Sorry Paul. I'm in Stoney Creek and don't really know the crowd up your way. There was a guy in Peterborough but I think he's retired as I picked up one of his customers.PaulS said:That's a lot of good info there Wild Bill, do you know any good amp techs that could tune up my Ampeg SJ-12R, it has a horrific noise problem at the moment. :food-smiley-004:
Can't remember his name, Paul. I heard from WillieP, if you know him you can ask.PaulS said:Well when all knobs are at 0 there is no noise, when I turn the bass knob up to about 3 there is a loud hum in the speaker,above 5 and it increases a bit but peaks. When I tturn up the mid it does it also but not noticeable on the treble control. This is all with the volume at 0. I checked inside for loose or burnt stuff components but all looks good. I tried new tubes all the way around but the noise persists. Who was the guy in Peterborough, was his name tony?
Hi Craig!KHINGPYNN said:Nice read Wild Bill I cannot disagree with anything you've said... LOL
Tubes need to be warmed up before they recieve a full signal so place your amp on stanby for 2-3 minutes before turning the amp "on" and using it.
Never turn your amp off and then quickly turn it back on... the power tranny will hate you for it and is probably the single most expensive component in your tube amp.
Allways allow time for your amp to cool down after being turned off... 5 minutes minimum. Tubes when running have molten parts and need cooling time for max life expectancy.
Never use your ear to bias an amp.. ofcoarse you can hear it when it sounds right but read on...
I do not recommend you use a Multimeter to read plate voltage for the purpase of adjusting bias...
Your ear and a multimeter are a GUESS at best.
Amp biasing should be performed with an oscilloscope. This way the waveform can be seen and the bias adjusted until the waveform is as close to if not perfect.
I do all my own Scope biasing and after taking a few voltage measurements it is clear that the voltage can be different to result in the same wattage due to varying current draw even with the same tubes and same amp. Even a few 10'ths of a volt can make a difference to the waveform.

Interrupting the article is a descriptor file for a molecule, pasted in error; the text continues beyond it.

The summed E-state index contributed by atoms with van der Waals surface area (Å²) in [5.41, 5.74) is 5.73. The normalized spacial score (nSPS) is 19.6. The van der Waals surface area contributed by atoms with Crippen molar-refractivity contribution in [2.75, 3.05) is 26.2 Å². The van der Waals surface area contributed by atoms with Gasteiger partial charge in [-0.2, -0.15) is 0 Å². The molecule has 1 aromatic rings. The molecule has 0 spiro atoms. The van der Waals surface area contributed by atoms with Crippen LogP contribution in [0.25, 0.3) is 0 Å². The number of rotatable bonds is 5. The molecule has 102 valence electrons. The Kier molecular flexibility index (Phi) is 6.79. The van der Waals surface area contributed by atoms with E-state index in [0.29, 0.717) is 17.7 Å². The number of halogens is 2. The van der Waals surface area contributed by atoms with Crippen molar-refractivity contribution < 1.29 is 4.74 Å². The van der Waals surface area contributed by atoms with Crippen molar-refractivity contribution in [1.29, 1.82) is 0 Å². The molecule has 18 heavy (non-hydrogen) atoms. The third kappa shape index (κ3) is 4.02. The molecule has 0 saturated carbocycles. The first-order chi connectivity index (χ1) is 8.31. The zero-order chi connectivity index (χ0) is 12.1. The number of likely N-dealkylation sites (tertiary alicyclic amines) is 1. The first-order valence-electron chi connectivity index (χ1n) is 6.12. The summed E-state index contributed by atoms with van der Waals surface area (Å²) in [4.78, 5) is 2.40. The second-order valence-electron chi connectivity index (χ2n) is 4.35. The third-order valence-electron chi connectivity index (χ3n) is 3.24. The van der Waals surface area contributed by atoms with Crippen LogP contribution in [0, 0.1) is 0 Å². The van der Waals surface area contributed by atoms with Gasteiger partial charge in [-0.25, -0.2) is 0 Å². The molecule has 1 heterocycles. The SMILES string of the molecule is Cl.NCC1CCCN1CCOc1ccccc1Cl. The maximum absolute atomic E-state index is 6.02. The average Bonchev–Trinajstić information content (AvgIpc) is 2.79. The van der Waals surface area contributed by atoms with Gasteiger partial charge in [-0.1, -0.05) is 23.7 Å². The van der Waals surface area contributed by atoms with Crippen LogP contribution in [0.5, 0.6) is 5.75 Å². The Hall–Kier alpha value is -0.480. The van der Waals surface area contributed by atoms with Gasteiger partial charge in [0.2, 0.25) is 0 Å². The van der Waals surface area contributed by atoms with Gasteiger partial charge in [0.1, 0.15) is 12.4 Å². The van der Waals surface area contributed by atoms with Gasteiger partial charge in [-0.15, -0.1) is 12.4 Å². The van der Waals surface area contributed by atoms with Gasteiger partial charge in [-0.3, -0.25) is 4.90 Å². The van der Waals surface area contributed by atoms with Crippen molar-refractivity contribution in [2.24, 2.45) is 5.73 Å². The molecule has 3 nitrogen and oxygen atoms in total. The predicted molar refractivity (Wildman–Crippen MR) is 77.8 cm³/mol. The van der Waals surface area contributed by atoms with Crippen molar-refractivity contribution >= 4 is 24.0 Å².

Tubes get gassy even when just laying around. Tubes change electrical characteristics and values throughout their lives and it is for these reasons that you should consider periodic tube biasing even if you are not changing the tubes.
At the very minimum bias you tubes at every change.
Purchase you own tubes. In matched sets from a quality supplier. Purchase from a tech only if you absolutly trust him.
If you are paying someone to bias your amp make sure it is done with a oscilloscope. Believe me you will pay the same for some guy to use a Fluke Multitmeter as you would for another guy to use a Fluke Oscilloscope so get the most for your money. Any good tech will have the right gear so call around and ask what is used.
I use a Tektronix 422 benchtop anolog oscilloscope to do all my amp biasing.
I only use a multimeter to record readings never to base my bias adjustment on.
Hate to be a stickler, but this isn't accurate. The idle current is not the minimum current that the tube will see. In fact, in the case of a class A design, the idle current will be significantly higher than the minimum current that a particularlar tube will conduct when the input signal (for that tube) is at it's maximum.Wild Bill said:It's like the idle speed in a car engine. Bias refers to a control voltage that adjusts the minimum current happening through the tube(s).
But if you are going to post something technical, it should be correct. There's already enough mis-information out there.Adicted to Tubes said:Ok.We are not here to educate the world on tube amps
This is the statement that I pointed out as misleading...Adicted to Tubes said:I don't think an analogy would classify as 'technical' information.
If he said bias your blackface reverb at 95ma and it burnt down,then he would be guilty of misinformation.
So a direct question like the actual acceptable bias would need an accurate answer.